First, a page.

A month before the wedding, my fiancé and I attended pre-Cana. Initially, I balked at the idea. I was too busy for this, between my full-time job as a TV writer and my part-time job as a Wedding Tantrum Thrower, plus the shifts I had picked up as a Florist Antagonizer. Being so busy, I did not love the idea of wasting a Saturday in a school gymnasium listening to some Catholic power-couple talk about the rhythm method.
But the thing they don’t tell you about pre-Cana is—it’s kinda fun. Sure, there was an elderly Korean couple who spoke about sex with the in-your-face confidence of a Cosmo magazine editor, but the rest of the speakers were pretty normal. It was basically just a daylong religion class full of easy quizzes and little art projects. One of the worst parts of being an adult is there are not any “easy classes.” Kids in school get to balance math and history with religion and art, but for adults, it’s just work and taxes and submitting health claims. Maybe that is why people like taking Buzzfeed quizzes and going to those weird places where you pay to drink wine and make pottery.
We were coming into the home stretch of pre-Cana and, for our last exercise, the priest told us all to stand and face our spouses-to-be, holding hands. The priest would say vows and we would repeat them. “Yikes,” I joked, pretending to yank at my collar, “this feels a little too real.” My fiancé and I took each other’s hands, and as we started repeating the vows, saying them in unison with the 60 other couples in the gymnasium, something weird happened. I started crying. I had cried a lot during the past few months, but this was not a tantrum over the price of gold embossed napkins. This was an emotional catharsis, the kind of deep tears reserved for a Pixar movie you watch a little drunk on an airplane. My fiancé was concerned. Why was I crying?
Why was I crying? Because I realized I was getting married. Feels like I could have used context clues to figure that one out sooner.
Why was I crying? Because I realized I was getting married. Feels like I could have used context clues to figure that one out sooner, but somehow it had not occurred to me. Like really occurred to me. We were embarking on this giant, life-changing life change. And it was both terrifying and comforting because we were not doing it alone. We were doing it with one another. And with the 60 other couples that had just listened to an ancient Korean man talk about how he likes to have sex on his birthday and with the billions of people who had done this before us and who would do it after we were long gone. It was one of those moments that strikes you and makes you feel both very big and very small at the same time.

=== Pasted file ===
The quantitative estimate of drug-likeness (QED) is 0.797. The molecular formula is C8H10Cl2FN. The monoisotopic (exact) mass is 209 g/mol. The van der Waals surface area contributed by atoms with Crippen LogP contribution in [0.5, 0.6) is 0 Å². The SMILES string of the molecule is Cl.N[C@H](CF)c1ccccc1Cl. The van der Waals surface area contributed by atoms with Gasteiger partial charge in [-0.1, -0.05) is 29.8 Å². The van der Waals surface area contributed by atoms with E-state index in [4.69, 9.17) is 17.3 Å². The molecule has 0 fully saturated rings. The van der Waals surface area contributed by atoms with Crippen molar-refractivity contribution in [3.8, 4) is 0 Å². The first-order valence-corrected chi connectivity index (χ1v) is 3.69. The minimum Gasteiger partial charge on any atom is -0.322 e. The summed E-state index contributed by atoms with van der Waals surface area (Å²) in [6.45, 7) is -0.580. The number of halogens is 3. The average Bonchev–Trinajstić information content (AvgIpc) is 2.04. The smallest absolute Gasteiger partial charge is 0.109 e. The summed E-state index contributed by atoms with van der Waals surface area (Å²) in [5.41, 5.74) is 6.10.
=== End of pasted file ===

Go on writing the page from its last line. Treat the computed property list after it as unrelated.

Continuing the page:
Then, the epiphany: “Girlfriend, it wasn’t about the Chiavari chairs.”
How could I not see it before? All the fits and the fights and agonizing over stupid details were just a distraction. A distraction from the simple, unavoidable truth: I was getting married. For real and forever.Rather than confront the enormity of what was happening, I poured my fears into wedding planning. My mind went to Bev. Poor Bev! She was right. Getting married was serious business. It should happen in a serious place, scored by a serious song written a long-ass time ago.
And you can’t sorta do it. It’s like being Catholic. Or having a kid or climbing Mount Everest or doing anything worth doing. You can’t sorta get married.
After my realization at pre-Cana, everything felt a little lighter. Things went wrong on our wedding day, as they always do. It rained. The church accidentally mixed up the reading we chose so my brother-in-law read “Love Is Patient” after all. People got drunk and weird. But overall, the day was perfect. Special and joyful, with a ceremony that would have made Pope Celestine V himself say, “Damn, this is, like, super Catholic.”